Disney Fantasia: Music Evolved Review (Xbox One)

Let’s get the bad news out of the way first. This is a Disney music game that contains precisely zero disney music. No ‘Do you want to build a snowman’, no ‘Arabian Knights’ and no ‘Hakuna Matata’. Disney’s music has a whole culture of its own and it holds a special place in many people’s hearts. For that reason I’m confident a number of families are going to buy Disney Fantasia and be thoroughly disappointed. Instead this is a game based on some of the ideas in the Fantasia movie, but really it’s more of a typical Harmonix (Rock Band) game aimed more expressly at musos.

2013-05-29-TheShoal_Screenshot_02-X2

The first thing that should be on the front of the box is ‘Kinect actually works’. In fact they could have called the game ‘Kinect actually works’ and it’d probably be selling more copies right now. This game really needed to come out at launch as it’s the only killer app that Kinect has, but sadly it was delayed and now it might fall by the wayside as so many of us have given up on motion controls entirely. This is a rhythm game where you use gestures in reaction to on-screen prompts in time with the music. You do swipes when there’s arrows, punches where there’s circles and occasionally you have to hold your hand somewhere or trace a route. We’ve been playing for hours and hours and Kinect hasn’t failed us once. Not even once. You can even play sitting down, something normally out of reach for Kinect games but a much requested feature by all those without massive living rooms or offices to move around in.

The story in Fantasia is that you are a new apprentice to the wizard and you must learn to shape music to fight back an entity known as the ‘noise’ which has taken over various realms. It’s all fluff of course but no more so than the band tour you took part in during the Rock Band games. You go from realm to realm playing songs and the first two times you play a song you unlock a new remix and the genius of Fantasia really opens up. These remixes aren’t just different versions of the song to play, they’re split into four different tracks and as you go through the song you can choose which elements to use at any given time. So you might be listening to a weird techno remix of a classical piece but decide you watch the original violins in, you can do that, on the fly. Each song has three mixes (including the original) and while some are terrible, many of them at least have elements that are fun to listen to and play with.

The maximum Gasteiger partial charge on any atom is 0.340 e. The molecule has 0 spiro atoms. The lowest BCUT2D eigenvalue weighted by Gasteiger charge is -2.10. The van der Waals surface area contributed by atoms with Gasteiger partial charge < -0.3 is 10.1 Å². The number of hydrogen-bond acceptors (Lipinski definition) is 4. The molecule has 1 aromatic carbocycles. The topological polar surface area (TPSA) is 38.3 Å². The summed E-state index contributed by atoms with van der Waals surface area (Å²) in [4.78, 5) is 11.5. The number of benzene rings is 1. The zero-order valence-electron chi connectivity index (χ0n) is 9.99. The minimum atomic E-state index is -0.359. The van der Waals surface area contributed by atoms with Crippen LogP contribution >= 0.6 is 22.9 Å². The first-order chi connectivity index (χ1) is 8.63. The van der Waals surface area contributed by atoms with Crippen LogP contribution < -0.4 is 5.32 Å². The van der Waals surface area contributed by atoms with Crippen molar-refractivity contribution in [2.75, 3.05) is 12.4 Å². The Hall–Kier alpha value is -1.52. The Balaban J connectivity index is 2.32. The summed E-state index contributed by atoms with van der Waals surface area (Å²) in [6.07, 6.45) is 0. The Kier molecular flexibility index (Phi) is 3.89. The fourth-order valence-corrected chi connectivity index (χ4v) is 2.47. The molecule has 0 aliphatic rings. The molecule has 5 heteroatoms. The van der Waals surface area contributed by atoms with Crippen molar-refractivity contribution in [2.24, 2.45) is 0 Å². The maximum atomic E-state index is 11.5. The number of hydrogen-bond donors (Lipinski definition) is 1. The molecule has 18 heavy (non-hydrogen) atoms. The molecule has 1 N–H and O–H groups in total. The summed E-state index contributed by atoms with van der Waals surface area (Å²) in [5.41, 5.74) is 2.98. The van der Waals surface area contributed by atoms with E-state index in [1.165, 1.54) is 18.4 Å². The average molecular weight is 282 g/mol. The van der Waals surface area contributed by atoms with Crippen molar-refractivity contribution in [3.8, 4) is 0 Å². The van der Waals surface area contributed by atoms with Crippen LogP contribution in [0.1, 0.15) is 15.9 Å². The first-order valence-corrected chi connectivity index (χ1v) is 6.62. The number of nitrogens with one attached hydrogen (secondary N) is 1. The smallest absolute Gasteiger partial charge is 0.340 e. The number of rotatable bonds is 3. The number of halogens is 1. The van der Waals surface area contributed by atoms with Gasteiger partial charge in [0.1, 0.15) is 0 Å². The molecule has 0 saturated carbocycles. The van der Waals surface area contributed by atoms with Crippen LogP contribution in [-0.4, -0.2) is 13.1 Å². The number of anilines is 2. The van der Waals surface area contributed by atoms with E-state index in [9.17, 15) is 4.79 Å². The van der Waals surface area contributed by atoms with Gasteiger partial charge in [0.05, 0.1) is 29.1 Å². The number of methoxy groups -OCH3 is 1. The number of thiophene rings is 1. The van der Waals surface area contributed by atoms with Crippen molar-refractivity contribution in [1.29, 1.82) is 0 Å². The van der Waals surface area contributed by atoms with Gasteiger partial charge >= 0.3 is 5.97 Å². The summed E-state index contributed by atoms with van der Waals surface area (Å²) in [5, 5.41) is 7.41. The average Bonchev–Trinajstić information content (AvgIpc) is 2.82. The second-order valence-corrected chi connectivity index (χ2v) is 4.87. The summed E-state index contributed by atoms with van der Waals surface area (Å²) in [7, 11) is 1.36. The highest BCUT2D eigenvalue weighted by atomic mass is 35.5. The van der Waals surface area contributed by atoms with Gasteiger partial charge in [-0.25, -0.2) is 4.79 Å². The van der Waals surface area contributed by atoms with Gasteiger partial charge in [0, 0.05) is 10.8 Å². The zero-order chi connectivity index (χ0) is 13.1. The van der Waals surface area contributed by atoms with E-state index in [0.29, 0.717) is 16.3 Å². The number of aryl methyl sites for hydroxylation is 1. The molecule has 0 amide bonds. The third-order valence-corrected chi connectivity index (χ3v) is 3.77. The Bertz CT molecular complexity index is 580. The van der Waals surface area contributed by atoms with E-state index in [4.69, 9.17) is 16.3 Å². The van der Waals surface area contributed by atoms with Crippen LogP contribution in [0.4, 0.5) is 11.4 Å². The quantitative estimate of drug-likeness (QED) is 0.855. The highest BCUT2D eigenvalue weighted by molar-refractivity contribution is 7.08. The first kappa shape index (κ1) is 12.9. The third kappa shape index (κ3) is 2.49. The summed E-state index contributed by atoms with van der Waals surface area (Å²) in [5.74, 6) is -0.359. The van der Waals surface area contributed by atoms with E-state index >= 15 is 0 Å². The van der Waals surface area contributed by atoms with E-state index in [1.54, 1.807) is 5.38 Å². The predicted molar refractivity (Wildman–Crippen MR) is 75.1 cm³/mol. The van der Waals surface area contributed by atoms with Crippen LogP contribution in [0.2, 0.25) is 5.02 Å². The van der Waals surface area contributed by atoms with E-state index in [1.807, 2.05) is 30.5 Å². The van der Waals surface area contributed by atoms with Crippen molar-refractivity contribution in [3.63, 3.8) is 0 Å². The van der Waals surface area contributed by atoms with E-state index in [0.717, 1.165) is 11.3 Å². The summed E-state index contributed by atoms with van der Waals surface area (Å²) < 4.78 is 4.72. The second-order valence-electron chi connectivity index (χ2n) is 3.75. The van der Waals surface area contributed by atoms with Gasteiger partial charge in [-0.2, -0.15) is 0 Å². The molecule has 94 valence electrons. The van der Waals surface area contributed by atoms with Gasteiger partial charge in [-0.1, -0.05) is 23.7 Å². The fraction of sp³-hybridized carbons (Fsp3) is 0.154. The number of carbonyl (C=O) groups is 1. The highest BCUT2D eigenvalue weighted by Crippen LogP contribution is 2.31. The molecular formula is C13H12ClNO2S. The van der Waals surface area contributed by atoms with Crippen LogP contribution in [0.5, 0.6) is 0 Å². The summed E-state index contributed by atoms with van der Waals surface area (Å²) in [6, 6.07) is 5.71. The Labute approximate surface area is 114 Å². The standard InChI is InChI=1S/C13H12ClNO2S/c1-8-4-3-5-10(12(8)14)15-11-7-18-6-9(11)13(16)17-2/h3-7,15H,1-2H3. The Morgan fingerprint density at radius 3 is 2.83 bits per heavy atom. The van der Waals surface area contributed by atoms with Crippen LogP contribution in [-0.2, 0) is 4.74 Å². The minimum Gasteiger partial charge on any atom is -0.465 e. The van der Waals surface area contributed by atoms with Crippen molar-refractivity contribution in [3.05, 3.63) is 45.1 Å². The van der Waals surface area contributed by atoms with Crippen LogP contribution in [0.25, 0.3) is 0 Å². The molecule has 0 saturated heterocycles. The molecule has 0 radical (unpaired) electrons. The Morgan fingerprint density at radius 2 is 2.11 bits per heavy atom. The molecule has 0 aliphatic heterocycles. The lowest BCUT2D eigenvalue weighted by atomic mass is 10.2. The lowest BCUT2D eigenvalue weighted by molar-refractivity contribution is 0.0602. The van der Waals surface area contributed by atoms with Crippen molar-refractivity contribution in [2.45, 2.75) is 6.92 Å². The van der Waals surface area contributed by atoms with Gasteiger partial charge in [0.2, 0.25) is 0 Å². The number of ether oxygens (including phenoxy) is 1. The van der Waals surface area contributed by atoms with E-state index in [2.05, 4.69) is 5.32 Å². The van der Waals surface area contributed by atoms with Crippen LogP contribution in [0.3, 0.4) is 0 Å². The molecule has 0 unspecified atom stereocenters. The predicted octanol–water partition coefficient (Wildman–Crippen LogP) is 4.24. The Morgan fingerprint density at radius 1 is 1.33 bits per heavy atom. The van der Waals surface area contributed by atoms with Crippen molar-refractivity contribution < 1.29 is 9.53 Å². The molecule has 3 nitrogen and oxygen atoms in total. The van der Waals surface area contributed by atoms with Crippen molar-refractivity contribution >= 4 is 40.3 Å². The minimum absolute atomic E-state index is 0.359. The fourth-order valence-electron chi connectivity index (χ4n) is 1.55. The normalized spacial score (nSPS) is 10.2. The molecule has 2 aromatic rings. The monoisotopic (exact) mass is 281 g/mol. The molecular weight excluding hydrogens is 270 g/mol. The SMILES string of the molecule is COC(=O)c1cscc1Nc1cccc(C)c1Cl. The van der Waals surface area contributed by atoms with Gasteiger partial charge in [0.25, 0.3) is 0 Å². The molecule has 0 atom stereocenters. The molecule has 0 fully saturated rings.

2013-05-08-Pulse_Underwater_02-X2

Most songs also have a composition element where you can use a strange little tool (there’s five in total) to create a new melody that will insert itself into the song. The notes you pick from are all in the right key so you can’t go wrong but the game really does give you a lot of control over them and use them in the way it suggests, there’s very little trickery. It also manages to include this without breaking the pace of the song which splits up some of the lengthier tracks into a couple of different activities.

Challenge wise there’s no difficulty settings like in Rock Band. Some of the mixes are harder than others and have difficulty ratings, but essentially you’re judged on your accuracy and your score. Whenever you remix a song you build up your multiplier, but your ‘note’ (star) rating is entirely based on your accuracy. Some of the songs are genuinely difficult and tiring, but once you get into the zone it all feels natural like you’re conducting the piece, even when it’s something like ‘Seven Nation Army’.

If you play through the story you’re unlocking the songs and mixes a little slowly as you uncover more of the plot, but if you just want to jump straight into the music you can go to your music library and play it all there. You can also play songs two player locally and Kinect doesn’t have a problem with tracking two people playing at once. Notes are coloured coded so you can tell who needs to do what and occasionally they double up to keep you both in sync.

2013-05-08-Pulse_Factory_02-X2

The song choice is diverse to say the least, with plenty of classical music (although no ‘In the Hall of the Mountain King, which is a travesty), some mainstream rap, a little bit of pop and some light rock. There’s something for everyone and you’re likely to come across something new that you’ll like (we’ve just discovered Depeche Mode through this) but there are very few songs compared to other music games of the last decade. You have to remember that there’s three complete version of every song.

As added extras in each world there’s little curiosities that you can navigate around using your hand. Often they’ll let you uncover a new achievement or create a new piece of music and they’re all characteristically charming and inventive in true Disney style.

Overall this is an exceptional Kinect and rhythm game and generally a good game for all. If you have any interest in rhythm games this should tide you over for a while until there’s news of a new Guitar Hero or Rock Band. The lack of Disney songs is a real shame and I imagine we’ll see something in DLC (unless Disney have a rule against remixes of their music) but we sincerely hope the recent launch of Kinectless Xbox One bundles haven’t hurt sales too much. This is an inventive and technically excellent motion controlled game, something we thought we’d never see. Now we just hope it sells enough to justify a franchise.

Verdict 9

Don't forget to follow us on Facebook and on Twitter